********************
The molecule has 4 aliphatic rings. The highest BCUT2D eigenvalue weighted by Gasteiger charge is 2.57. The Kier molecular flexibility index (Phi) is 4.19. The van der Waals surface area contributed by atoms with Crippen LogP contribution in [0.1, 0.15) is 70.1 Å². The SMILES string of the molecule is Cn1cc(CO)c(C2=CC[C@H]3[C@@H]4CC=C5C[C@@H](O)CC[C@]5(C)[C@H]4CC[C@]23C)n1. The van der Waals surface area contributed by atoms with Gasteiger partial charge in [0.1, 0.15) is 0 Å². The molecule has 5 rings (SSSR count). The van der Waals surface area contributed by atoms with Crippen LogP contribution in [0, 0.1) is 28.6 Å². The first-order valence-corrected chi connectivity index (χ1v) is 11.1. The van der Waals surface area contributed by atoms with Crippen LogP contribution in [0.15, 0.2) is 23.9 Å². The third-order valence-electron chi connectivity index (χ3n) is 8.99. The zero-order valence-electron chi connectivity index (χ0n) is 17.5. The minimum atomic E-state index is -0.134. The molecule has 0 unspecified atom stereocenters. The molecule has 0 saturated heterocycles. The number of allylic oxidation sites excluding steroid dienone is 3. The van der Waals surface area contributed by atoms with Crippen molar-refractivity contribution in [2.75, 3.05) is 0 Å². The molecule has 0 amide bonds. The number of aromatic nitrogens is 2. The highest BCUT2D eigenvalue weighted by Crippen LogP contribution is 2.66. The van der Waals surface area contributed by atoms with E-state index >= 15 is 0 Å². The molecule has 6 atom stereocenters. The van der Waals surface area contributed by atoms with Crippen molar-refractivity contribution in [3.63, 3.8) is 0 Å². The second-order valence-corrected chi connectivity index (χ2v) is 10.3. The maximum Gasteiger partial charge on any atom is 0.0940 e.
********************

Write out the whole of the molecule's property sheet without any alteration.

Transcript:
The molecule has 4 aliphatic rings. The highest BCUT2D eigenvalue weighted by Gasteiger charge is 2.57. The Kier molecular flexibility index (Phi) is 4.19. The van der Waals surface area contributed by atoms with Crippen LogP contribution in [0.1, 0.15) is 70.1 Å². The SMILES string of the molecule is Cn1cc(CO)c(C2=CC[C@H]3[C@@H]4CC=C5C[C@@H](O)CC[C@]5(C)[C@H]4CC[C@]23C)n1. The van der Waals surface area contributed by atoms with Gasteiger partial charge in [0.1, 0.15) is 0 Å². The molecule has 5 rings (SSSR count). The van der Waals surface area contributed by atoms with Crippen LogP contribution in [0, 0.1) is 28.6 Å². The first-order valence-corrected chi connectivity index (χ1v) is 11.1. The van der Waals surface area contributed by atoms with Crippen LogP contribution in [0.15, 0.2) is 23.9 Å². The third-order valence-electron chi connectivity index (χ3n) is 8.99. The zero-order valence-electron chi connectivity index (χ0n) is 17.5. The minimum atomic E-state index is -0.134. The molecule has 0 unspecified atom stereocenters. The molecule has 0 saturated heterocycles. The number of allylic oxidation sites excluding steroid dienone is 3. The van der Waals surface area contributed by atoms with Crippen molar-refractivity contribution in [2.75, 3.05) is 0 Å². The molecule has 0 amide bonds. The number of aromatic nitrogens is 2. The highest BCUT2D eigenvalue weighted by Crippen LogP contribution is 2.66. The van der Waals surface area contributed by atoms with E-state index >= 15 is 0 Å². The molecule has 6 atom stereocenters. The van der Waals surface area contributed by atoms with Crippen molar-refractivity contribution in [3.63, 3.8) is 0 Å². The second-order valence-corrected chi connectivity index (χ2v) is 10.3. The maximum Gasteiger partial charge on any atom is 0.0940 e.